Library workshop brings families together

By: Nick Mordowanec | C&G Newspapers | Published November 30, 2016

 D’Andrea talks with Ana Wydeven, of Macomb Township, whose daughter Estela, 2, plays with a doll.

D’Andrea talks with Ana Wydeven, of Macomb Township, whose daughter Estela, 2, plays with a doll.

Photo by Deb Jacques

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CLINTON TOWNSHIP — Growing up isn’t always easy, for both children and parents.

The Clinton-Macomb Public Library has joined 400 libraries in 27 states by offering “Grow, Play, Learn” — a program that is part of the Family Place initiative, which emphasizes that literacy begins at birth.

These parent-child workshops accompany other early childhood programs offered by the library, according to Lisa Mulvenna, head of youth/young adult services for the library. She coordinates all programming and early childhood initiatives at the library’s three locations.

Mulvenna said this specific program is intended for play groups of kids ages 1 to 3, along with their siblings.

“We are working especially with this age group, as 90 percent of a child’s brain development happens before they are 3 (years old),” Mulvenna said.

The five-week session, which originally started Sept. 30 and was conducted every Friday, featured a different childhood expert each week. The expert talked and answered questions from parents.

For example, Mulvenna said, in the program’s trial run, a representative from Beaumont Health stopped by to talk about child development; a representative from Michigan State University Extension discussed childhood nutrition; an exercise teacher talked about the importance of childhood exercise; and a speech therapist from Henry Ford Macomb Hospitals talked about speech and language.

Even Mulvenna herself talked about the importance of early literacy.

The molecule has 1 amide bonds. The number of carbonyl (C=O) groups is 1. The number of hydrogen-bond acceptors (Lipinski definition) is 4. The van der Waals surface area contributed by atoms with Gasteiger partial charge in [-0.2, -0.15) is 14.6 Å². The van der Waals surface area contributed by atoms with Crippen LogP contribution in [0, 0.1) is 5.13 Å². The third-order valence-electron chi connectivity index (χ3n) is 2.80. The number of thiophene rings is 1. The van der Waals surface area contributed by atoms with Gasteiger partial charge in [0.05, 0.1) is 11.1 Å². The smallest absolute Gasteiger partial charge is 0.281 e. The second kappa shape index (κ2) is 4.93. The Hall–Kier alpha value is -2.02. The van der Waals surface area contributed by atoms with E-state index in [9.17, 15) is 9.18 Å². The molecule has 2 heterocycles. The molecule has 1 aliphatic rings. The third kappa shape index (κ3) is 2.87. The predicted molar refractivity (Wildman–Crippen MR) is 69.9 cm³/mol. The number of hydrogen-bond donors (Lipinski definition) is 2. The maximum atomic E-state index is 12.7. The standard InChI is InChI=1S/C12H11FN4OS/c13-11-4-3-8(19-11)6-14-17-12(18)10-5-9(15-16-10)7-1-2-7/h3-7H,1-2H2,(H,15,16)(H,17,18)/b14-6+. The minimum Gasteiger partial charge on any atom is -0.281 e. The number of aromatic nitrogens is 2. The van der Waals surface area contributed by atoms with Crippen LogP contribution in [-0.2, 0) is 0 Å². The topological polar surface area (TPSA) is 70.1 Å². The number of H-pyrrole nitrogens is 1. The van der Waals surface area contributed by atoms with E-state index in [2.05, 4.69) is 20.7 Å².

Clinton-Macomb Public Library’s Community Relations Specialist Jamie Morris said Family Place Libraries put an emphasis on the library environment and make it accessible. She said the concept was Mulvenna’s brainchild, and the library used proceeds from its 2015 Taste of the Town fundraiser to send four staffers to Long Island, New York, to train.

By the end of next year, all three library locations will be certified Family Place Libraries.

“It was Lisa’s idea to put this concept on the radar,” Morris said. “She is a champion for early literacy and she thought it was important to have our library be the connection for parents and children to not only prepare children to read, but also to connect parents and caregivers to community resources that they might need.

“The first five-week session went over very well. The programs are capped at 13 children in order for everyone to get individual time with the stations and professionals, and we were at capacity for the first ‘Grow, Play, Learn’ workshops.”

Mulvenna added that while enrollment was limited, it allowed for children to not be overwhelmed. Families seemed to really enjoy the program, she said.

“Play is one of the key components to early literacy,” Mulvenna said. “As children play, they talk, and as they talk, they build language skills. This prepares them to get ready to read.

“We are working with families so children are ready to learn to read when they start school. Research has shown that children learn to read until third grade, then read to learn afterwards. If they don’t have those reading skills, it is more difficult for them to learn.”

“Grow, Play, Learn” is slated to return to the Main Branch in early 2017.

The program is scheduled to take place at 10 a.m. on Mondays, from Jan. 9 to Feb. 6, at the North Branch, 16800 24 Mile Road in Macomb Township. It will also take place at 10 a.m. on Thursdays, March 2-30, at the South Branch, 35679 Gratiot Ave. in Clinton Township.

Dates for the Main Branch, located at 40900 Romeo Plank Road in Clinton Township, have not been finalized at press time.

For more information visit cmpl.org/children/family-place-library/.

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